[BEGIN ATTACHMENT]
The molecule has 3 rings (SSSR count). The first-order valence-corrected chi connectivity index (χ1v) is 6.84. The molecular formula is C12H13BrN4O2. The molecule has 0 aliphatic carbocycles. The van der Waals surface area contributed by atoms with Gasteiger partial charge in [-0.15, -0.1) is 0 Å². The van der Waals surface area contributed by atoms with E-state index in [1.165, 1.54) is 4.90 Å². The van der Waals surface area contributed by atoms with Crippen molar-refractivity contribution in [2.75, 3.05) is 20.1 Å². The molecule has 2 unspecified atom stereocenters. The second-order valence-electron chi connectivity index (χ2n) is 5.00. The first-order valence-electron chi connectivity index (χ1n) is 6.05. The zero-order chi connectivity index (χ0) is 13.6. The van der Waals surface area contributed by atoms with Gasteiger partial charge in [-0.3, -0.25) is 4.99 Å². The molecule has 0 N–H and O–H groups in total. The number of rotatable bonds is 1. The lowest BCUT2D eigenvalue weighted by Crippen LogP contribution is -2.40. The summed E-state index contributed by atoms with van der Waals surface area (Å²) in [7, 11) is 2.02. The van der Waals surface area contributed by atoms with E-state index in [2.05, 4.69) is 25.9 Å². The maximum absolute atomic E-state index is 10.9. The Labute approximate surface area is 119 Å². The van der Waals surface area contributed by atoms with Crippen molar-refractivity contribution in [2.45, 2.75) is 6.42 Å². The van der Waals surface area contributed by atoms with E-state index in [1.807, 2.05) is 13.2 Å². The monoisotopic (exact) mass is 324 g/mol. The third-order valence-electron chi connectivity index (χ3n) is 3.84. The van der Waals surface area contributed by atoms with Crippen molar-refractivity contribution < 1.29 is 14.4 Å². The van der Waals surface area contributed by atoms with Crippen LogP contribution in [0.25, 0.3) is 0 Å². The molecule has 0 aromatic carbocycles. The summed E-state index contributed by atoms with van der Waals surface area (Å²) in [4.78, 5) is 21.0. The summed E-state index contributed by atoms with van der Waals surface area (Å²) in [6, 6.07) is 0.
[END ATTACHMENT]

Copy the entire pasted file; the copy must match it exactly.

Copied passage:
The molecule has 3 rings (SSSR count). The first-order valence-corrected chi connectivity index (χ1v) is 6.84. The molecular formula is C12H13BrN4O2. The molecule has 0 aliphatic carbocycles. The van der Waals surface area contributed by atoms with Gasteiger partial charge in [-0.15, -0.1) is 0 Å². The van der Waals surface area contributed by atoms with E-state index in [1.165, 1.54) is 4.90 Å². The van der Waals surface area contributed by atoms with Crippen molar-refractivity contribution in [2.75, 3.05) is 20.1 Å². The molecule has 2 unspecified atom stereocenters. The second-order valence-electron chi connectivity index (χ2n) is 5.00. The first-order valence-electron chi connectivity index (χ1n) is 6.05. The zero-order chi connectivity index (χ0) is 13.6. The van der Waals surface area contributed by atoms with Gasteiger partial charge in [-0.3, -0.25) is 4.99 Å². The molecule has 0 N–H and O–H groups in total. The number of rotatable bonds is 1. The lowest BCUT2D eigenvalue weighted by Crippen LogP contribution is -2.40. The summed E-state index contributed by atoms with van der Waals surface area (Å²) in [7, 11) is 2.02. The van der Waals surface area contributed by atoms with E-state index in [2.05, 4.69) is 25.9 Å². The maximum absolute atomic E-state index is 10.9. The Labute approximate surface area is 119 Å². The van der Waals surface area contributed by atoms with Crippen molar-refractivity contribution in [2.45, 2.75) is 6.42 Å². The van der Waals surface area contributed by atoms with E-state index in [1.807, 2.05) is 13.2 Å². The monoisotopic (exact) mass is 324 g/mol. The third-order valence-electron chi connectivity index (χ3n) is 3.84. The van der Waals surface area contributed by atoms with Crippen molar-refractivity contribution < 1.29 is 14.4 Å². The van der Waals surface area contributed by atoms with Crippen LogP contribution in [0.25, 0.3) is 0 Å². The molecule has 0 aromatic carbocycles. The summed E-state index contributed by atoms with van der Waals surface area (Å²) in [4.78, 5) is 21.0. The summed E-state index contributed by atoms with van der Waals surface area (Å²) in [6, 6.07) is 0.